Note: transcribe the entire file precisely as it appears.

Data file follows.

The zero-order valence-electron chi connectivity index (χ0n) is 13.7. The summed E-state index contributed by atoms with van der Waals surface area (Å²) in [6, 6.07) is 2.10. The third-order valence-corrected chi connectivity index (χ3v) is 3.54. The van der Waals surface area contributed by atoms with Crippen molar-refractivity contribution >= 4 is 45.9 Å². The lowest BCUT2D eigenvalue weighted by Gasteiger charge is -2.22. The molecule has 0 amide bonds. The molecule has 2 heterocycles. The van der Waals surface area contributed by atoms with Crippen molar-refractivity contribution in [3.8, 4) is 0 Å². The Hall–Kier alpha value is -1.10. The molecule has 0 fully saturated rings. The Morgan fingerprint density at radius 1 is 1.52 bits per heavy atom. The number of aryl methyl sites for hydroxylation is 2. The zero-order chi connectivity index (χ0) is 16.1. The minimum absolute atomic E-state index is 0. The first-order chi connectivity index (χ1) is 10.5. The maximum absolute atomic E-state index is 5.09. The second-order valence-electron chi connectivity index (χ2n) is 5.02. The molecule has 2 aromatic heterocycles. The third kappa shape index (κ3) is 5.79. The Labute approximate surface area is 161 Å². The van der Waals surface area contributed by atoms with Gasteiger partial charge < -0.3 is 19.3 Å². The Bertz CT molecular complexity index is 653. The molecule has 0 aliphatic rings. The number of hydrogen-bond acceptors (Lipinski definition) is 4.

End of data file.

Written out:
The zero-order valence-electron chi connectivity index (χ0n) is 13.7. The summed E-state index contributed by atoms with van der Waals surface area (Å²) in [6, 6.07) is 2.10. The third-order valence-corrected chi connectivity index (χ3v) is 3.54. The van der Waals surface area contributed by atoms with Crippen molar-refractivity contribution >= 4 is 45.9 Å². The lowest BCUT2D eigenvalue weighted by Gasteiger charge is -2.22. The molecule has 0 amide bonds. The molecule has 2 heterocycles. The van der Waals surface area contributed by atoms with Crippen molar-refractivity contribution in [3.8, 4) is 0 Å². The Hall–Kier alpha value is -1.10. The molecule has 0 fully saturated rings. The Morgan fingerprint density at radius 1 is 1.52 bits per heavy atom. The number of aryl methyl sites for hydroxylation is 2. The zero-order chi connectivity index (χ0) is 16.1. The minimum absolute atomic E-state index is 0. The first-order chi connectivity index (χ1) is 10.5. The maximum absolute atomic E-state index is 5.09. The second-order valence-electron chi connectivity index (χ2n) is 5.02. The molecule has 2 aromatic heterocycles. The third kappa shape index (κ3) is 5.79. The Labute approximate surface area is 161 Å². The van der Waals surface area contributed by atoms with Gasteiger partial charge < -0.3 is 19.3 Å². The Bertz CT molecular complexity index is 653. The molecule has 0 aliphatic rings. The number of hydrogen-bond acceptors (Lipinski definition) is 4.